FOUNDATION AGAINST TRAFFICKING IN WOMEN (STV)
P.O.Box 1455, 3500 BL UTRECHT, The Netherlands
tel: 31-30-716044 Fax: 31-30-716084
International contact: Lin Lap-Chew
The Foundation Against Trafficking in Women (STV) was initiated in the early 80's in response to the then highly publicised issue of prostitution tourism. Women's organizations, development NGOs and various action groups, especially in de regions where mass tourism was becoming the alternative paradigm for development, were awakening to the fact that not only the natural resources but also the human resources, namely the young women, of their countries were being traded for foreign exchange.
Officially set up in 1987, STV's first campaigns were aimed at developing and refining national legislation and litigation for addressing trafficking in women. This was necessary in order to increase visibility of the problem in the Netherlands, to be able to offer support to the victims of trafficking and to build up legal jurisprudence through prosecution of traffickers.
* In 1988, a ruling was obtained under the Aliens Laws to prevent migrant women who mayhave become victims of trafficking from being evicted before investigations have been done. "Paragraph B17" of the Dutch Aliens Law now states that at the least suspicion of trafficking, a woman will be allowed time to consider pressing charges. When she has done so she will be allowed to stay in the Netherlands until the whole juridical process has been completed. In 1993 this provision was extended to witnesses who were willing to testify for the prosecution in trafficking cases.
* In 1989 the Attorney-General's office issued instructions for dealing with cases of trafficking and formulated a new legal definition. This states that a person is guilty of traffic in persons "who induces another into prostitution by violence or an act of violence or by threatening violence or an act of violence, or by using his or her authority ensuing from an actual relationship, circumstance or by misrepresentation, or who undertakes any action which he or she knows or could reasonably suspect, may bring the other into prostitution". In 1994 the relevant article in the Dutch Penal Code (Art.250ter) was changed to include this basic definition, among other specifications. The maximum sentence for trafficking was raised from 5 to 6 years. In cases involving minors, severe physical violence and organized trafficking the maximum sentence is 10 years.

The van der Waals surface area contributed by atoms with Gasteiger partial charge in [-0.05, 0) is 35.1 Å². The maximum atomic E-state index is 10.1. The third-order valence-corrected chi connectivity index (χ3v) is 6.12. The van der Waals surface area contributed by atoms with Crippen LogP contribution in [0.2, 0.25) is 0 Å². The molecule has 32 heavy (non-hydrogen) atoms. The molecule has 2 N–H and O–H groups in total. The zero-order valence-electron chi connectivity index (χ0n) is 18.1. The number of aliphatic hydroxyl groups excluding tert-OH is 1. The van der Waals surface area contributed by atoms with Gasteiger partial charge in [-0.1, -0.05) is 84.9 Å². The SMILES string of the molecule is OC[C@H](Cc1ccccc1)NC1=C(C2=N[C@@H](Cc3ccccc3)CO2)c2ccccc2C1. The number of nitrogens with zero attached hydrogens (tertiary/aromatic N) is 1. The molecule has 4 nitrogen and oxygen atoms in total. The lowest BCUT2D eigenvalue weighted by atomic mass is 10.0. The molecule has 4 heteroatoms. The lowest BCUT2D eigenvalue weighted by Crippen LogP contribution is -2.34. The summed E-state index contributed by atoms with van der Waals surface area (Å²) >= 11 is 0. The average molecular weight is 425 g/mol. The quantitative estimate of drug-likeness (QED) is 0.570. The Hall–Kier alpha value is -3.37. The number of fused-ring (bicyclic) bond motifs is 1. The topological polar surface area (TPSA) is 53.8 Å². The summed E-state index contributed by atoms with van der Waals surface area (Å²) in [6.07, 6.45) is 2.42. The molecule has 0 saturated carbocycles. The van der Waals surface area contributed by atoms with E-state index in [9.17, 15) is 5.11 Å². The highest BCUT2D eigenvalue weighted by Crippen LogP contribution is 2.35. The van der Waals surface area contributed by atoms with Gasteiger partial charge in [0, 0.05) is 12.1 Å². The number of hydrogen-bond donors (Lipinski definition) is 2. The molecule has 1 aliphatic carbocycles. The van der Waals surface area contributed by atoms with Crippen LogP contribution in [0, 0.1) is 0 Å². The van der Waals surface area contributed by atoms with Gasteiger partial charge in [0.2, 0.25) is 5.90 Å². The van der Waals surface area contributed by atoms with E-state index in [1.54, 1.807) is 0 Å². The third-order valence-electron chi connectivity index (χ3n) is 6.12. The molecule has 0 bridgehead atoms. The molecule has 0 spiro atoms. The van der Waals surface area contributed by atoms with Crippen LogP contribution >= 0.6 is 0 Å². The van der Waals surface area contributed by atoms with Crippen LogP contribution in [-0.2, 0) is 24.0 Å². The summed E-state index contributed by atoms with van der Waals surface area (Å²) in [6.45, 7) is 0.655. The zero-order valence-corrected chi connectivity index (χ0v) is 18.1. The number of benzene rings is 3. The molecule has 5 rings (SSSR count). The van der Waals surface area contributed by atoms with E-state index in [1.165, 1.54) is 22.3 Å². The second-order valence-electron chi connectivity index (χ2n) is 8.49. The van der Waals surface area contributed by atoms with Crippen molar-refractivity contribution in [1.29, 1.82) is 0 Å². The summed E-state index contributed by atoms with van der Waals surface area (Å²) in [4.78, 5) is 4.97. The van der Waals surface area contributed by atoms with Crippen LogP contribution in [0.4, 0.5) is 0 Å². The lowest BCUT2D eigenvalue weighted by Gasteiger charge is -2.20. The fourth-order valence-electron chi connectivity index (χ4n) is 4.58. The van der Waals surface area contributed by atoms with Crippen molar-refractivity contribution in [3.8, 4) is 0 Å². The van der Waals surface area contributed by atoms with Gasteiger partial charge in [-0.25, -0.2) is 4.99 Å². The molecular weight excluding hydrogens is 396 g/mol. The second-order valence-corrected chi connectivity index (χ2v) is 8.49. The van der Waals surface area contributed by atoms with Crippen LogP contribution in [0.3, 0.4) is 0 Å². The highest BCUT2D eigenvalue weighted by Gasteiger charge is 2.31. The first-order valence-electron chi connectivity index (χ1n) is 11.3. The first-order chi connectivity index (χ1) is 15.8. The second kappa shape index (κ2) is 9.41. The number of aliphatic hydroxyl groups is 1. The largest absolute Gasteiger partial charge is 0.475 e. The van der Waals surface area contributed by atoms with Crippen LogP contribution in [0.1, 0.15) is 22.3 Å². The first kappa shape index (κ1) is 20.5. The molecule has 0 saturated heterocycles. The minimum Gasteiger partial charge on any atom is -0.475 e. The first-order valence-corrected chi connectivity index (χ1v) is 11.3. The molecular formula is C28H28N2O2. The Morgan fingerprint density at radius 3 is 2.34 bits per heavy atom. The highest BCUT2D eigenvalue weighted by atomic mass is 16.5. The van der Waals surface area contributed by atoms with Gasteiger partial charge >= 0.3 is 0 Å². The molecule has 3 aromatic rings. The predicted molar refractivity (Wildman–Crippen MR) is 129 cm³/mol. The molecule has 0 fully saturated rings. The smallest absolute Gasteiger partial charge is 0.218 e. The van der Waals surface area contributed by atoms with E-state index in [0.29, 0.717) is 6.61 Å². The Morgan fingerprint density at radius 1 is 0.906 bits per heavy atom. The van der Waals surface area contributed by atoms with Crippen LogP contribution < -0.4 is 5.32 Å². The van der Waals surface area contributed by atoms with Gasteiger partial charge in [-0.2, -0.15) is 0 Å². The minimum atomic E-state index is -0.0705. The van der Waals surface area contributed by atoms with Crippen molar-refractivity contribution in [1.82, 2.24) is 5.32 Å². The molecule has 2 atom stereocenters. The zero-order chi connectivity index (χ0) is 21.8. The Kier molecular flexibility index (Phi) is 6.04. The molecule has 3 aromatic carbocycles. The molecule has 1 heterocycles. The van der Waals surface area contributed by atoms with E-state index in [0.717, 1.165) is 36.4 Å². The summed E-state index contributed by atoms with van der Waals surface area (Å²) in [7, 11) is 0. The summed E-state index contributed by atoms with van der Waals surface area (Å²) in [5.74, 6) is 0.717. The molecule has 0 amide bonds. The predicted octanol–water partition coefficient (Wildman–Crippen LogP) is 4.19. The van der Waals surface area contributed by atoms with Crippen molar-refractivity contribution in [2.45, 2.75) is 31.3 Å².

STV combines elements of anti-violence programmes and pro-rights campaigns while working in the following areas:
Support and Assistance: Organizing social support and practical assistance for the victim-survivors, (safe shelter, legal aid, finances for basic needs, medical services, counselling). This forms an essential element of the programme. Through direct contact, and in the process of assistance work, first hand insight is gained into the motivations and the dilemmas of women who have been deceived or coerced into prostitution, or who find themselves working under unfree and exploitative conditions. To date, STV has assisted more than 750 women from Asia, Africa, the Caribbean, South America and Central and Eastern European countries. STV has published a book describing the methodology developed for victim support work and is currently integrating the support work into the programmes of main-stream social work institutions, shelters, etc.
Advocacy and campaigning: in the fields of legislation and litigation, social policies, migrant womens' rights, (migrant) prostitutes' rights, assistance programmes and to strengthen political commitment to combatting trafficking in women. The interest and welfare of the women concerned is the basis of all advocacy work and political campaigning. Work in this area takes place at national, European and international levels.
Information and Training: Documentation and information services, tailored to inform specific relevant groups in the society are aimed at increasing public awareness of the issue. Training and consultancy services are designed to enable interested and qualified persons to participate in the various tasks of the Foundation or to initiate their own activities to address the issue.
Publications: STV publishes a quarterly magazine "Keerzijde" which carries current news and national and international developments in legislation and policies concerning trafficking in women, as well as thematic articles. Occasional publications are produced when appropriate or necessary.
Prevention: through collaboration with diverse organizations in specific countries on concrete issues, projects and cases:
* cooperating in research projects, conferences and seminars
* supporting/participating in prevention initiatives in sending and receiving countries (currently 2 such projects are in progress in Poland and the Czech Republic)
* participating in training seminars in sending and receiving countries
International Networks, in order to influence international policies and actions:
* in 1991 STV initiated a European Network against Trafficking in Women
* in 1993 STV launched an International Campaign to build up an international lobby for review of existing international instruments to prevent and combat trafficking
* in 1994 STV participated in launching the Global Alliance Against Traffic in Women
* in 1995 STV participated in the Fourth World Conference on Women and extended its network among human rights', migrant workers' and development organizations.